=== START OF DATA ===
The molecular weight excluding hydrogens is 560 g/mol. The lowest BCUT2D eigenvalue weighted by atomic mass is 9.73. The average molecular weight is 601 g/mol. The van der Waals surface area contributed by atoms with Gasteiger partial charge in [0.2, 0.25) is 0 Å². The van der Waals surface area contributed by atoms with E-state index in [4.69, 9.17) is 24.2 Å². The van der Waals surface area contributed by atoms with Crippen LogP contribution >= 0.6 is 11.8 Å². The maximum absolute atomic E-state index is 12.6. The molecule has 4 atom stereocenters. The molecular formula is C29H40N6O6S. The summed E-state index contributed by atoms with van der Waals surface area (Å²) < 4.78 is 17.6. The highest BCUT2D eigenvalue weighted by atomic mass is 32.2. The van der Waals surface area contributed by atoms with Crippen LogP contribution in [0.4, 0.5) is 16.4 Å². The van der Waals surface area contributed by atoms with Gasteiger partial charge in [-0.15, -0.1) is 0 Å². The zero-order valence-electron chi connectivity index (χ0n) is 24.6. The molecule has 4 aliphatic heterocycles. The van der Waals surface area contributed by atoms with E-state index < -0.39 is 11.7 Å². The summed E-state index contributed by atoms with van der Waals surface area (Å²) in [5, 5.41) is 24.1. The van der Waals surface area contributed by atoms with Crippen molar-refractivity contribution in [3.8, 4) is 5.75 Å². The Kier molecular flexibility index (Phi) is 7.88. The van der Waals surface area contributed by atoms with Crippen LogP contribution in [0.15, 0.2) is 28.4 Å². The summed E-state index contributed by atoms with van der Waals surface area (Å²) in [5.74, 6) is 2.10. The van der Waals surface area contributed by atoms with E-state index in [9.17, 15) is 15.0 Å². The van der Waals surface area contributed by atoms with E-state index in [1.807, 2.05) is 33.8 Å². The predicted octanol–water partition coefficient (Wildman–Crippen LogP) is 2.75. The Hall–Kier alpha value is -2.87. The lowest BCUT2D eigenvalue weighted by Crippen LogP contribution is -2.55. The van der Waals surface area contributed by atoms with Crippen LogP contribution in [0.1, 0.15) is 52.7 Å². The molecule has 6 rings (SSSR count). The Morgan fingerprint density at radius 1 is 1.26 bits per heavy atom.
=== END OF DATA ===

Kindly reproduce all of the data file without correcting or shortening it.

The molecular weight excluding hydrogens is 560 g/mol. The lowest BCUT2D eigenvalue weighted by atomic mass is 9.73. The average molecular weight is 601 g/mol. The van der Waals surface area contributed by atoms with Gasteiger partial charge in [0.2, 0.25) is 0 Å². The van der Waals surface area contributed by atoms with E-state index in [4.69, 9.17) is 24.2 Å². The van der Waals surface area contributed by atoms with Crippen LogP contribution >= 0.6 is 11.8 Å². The maximum absolute atomic E-state index is 12.6. The molecule has 4 atom stereocenters. The molecular formula is C29H40N6O6S. The summed E-state index contributed by atoms with van der Waals surface area (Å²) < 4.78 is 17.6. The highest BCUT2D eigenvalue weighted by atomic mass is 32.2. The van der Waals surface area contributed by atoms with Crippen LogP contribution in [0.4, 0.5) is 16.4 Å². The van der Waals surface area contributed by atoms with Gasteiger partial charge in [-0.15, -0.1) is 0 Å². The zero-order valence-electron chi connectivity index (χ0n) is 24.6. The molecule has 4 aliphatic heterocycles. The van der Waals surface area contributed by atoms with E-state index < -0.39 is 11.7 Å². The summed E-state index contributed by atoms with van der Waals surface area (Å²) in [5, 5.41) is 24.1. The van der Waals surface area contributed by atoms with Crippen molar-refractivity contribution in [3.8, 4) is 5.75 Å². The Kier molecular flexibility index (Phi) is 7.88. The van der Waals surface area contributed by atoms with Crippen LogP contribution in [0.15, 0.2) is 28.4 Å². The summed E-state index contributed by atoms with van der Waals surface area (Å²) in [5.74, 6) is 2.10. The van der Waals surface area contributed by atoms with E-state index in [9.17, 15) is 15.0 Å². The van der Waals surface area contributed by atoms with E-state index in [1.807, 2.05) is 33.8 Å². The predicted octanol–water partition coefficient (Wildman–Crippen LogP) is 2.75. The Hall–Kier alpha value is -2.87. The lowest BCUT2D eigenvalue weighted by Crippen LogP contribution is -2.55. The van der Waals surface area contributed by atoms with Crippen LogP contribution in [0.1, 0.15) is 52.7 Å². The molecule has 6 rings (SSSR count). The Morgan fingerprint density at radius 1 is 1.26 bits per heavy atom.